Prayer is also finding our way to God.  As our love offering and as our invitation to prayer, wecompiled a special flipbook “The Daily Habit…Daily Reflections with St. Marie Eugenie.”  It is a compilation of SME quotes curated by the AAA trustees who offered up their favorite SME quote and also a favorite quotation of another alumnae.  From March 1 – April 3, journey with St Marie Eugenie and let her words inspire, provoke thought and even respond to little personal turmoils. One night in February, I called my mother and had an almost 20 minute harangue of how I was too busy, how I was too stressed, how I had too many things on my plate.  My mother, as she always does, listened silently until I was spent.  She told me that to whom much is given, much is required.  But I was too harried by a plateful of converging deadlines.  So that night, I decided to streamline and listed down which advocacies I was going to give up. I even prepared my resignation speech for one of them.  The next morning, at my usual wake up time of 5 a.m., a message pinged on my phone.  It was Gladys Zafra, a former candidate for the AAA Board and one whom I firmly believe should be an AAA trustee, sending me her favorite SME quotation for the flipbook that I was compiling.  Her favorite SME quotation is “God gives to everyone all that is necessary to carry out one’s duty.”  A scant five minutes after, another message came in, this time from Tinette Nisce, my co-trustee in AAA and her favorite SME quotation is “ When our own is exhausted and our hearts become almost bitter…and suffering seem to have taken all our strength away, let us approach Him and He will show us that none of our efforts should be the last, and that zeal, no less than the divine love from which it comes, can ever say: “It is enough.” The message from above was crystal clear. Remorsefully,  I prayed to God to ask pardon for my weakness, to say Thy will be done and that I understand that I must go on without giving up any of my advocacies because all these were sent to me by Him.   In the quotations of Saint Marie Eugenie, I found a very clear response to my momentary weakness.  And so, no more resignation, no more scaling down of advocacies, only renewed resolve to go on.  I found answers to my prayers in our little flipbook “The Daily Habit…Daily Reflections with St. Marie Eugenie.” I hope your prayers are as clearly and unequivocally answered as mine were. So hurry, flip the book and meditate daily on our Mother Foundress’ quotations! (the flipbook is a digital e-book.  Simply click to open it then swipe the pages left or right to flip the pages backward or forward.  I had much fun compiling…and am so excited for you to read it.  It fits in your phone so it’s an anytime, anywhere, all the time e-book!)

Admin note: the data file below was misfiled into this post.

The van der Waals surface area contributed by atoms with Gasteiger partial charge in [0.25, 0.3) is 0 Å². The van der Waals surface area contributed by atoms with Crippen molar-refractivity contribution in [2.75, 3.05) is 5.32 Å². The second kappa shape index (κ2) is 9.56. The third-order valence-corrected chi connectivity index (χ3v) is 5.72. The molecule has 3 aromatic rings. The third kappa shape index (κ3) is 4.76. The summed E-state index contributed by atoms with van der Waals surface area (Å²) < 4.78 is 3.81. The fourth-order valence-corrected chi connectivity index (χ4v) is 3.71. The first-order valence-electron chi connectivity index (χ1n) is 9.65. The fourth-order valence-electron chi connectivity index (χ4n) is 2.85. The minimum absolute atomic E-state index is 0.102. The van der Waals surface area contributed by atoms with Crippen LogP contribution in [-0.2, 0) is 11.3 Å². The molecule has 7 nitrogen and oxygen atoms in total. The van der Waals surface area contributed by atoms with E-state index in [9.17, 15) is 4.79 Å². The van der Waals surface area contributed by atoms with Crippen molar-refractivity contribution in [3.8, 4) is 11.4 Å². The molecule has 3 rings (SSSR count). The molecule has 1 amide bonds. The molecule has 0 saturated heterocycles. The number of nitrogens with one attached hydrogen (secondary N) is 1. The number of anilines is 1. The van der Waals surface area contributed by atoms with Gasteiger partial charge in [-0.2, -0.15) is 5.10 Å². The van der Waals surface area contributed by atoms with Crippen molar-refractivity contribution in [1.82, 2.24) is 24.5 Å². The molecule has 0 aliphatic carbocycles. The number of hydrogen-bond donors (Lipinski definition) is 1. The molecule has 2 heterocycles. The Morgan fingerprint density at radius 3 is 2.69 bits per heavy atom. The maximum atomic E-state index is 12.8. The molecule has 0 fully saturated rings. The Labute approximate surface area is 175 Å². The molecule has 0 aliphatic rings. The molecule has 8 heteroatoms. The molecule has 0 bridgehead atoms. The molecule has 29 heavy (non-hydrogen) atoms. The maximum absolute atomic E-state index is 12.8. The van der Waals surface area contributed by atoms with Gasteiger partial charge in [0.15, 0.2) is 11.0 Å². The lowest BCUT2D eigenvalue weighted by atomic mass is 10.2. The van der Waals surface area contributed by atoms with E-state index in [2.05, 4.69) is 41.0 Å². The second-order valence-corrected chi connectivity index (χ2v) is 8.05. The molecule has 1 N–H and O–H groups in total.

This edition of the Assumpta was crafted in partnership with HS 1984.  They share many beautiful stories of alumnae making their corner of the world a better one.  My very special thanks to the super organized and uber efficient Peachy Talanay who burned the midnight oil with me in collating and editing her batch’s articles. Many thanks also to Pudgy Carcereny-Garcia , AAA Treasurer, who readily said “Yes!” when I requested her batch, HS 84, to collaborate with Assumpta.  

Lent. Sacrifice. Self-denial. To heal what is broken.  To return to God.  To make prayer a daily habit. And then…Easter’s glorious resurrection!

Remembering St. Marie Eugenie most especially on March 10. 

All Hail! 

THE CLASS OF HS 1984…partners and collaborators for this edition of ASSUMPTA!

Editor-in- Chief
HS 1984 | Proud to be!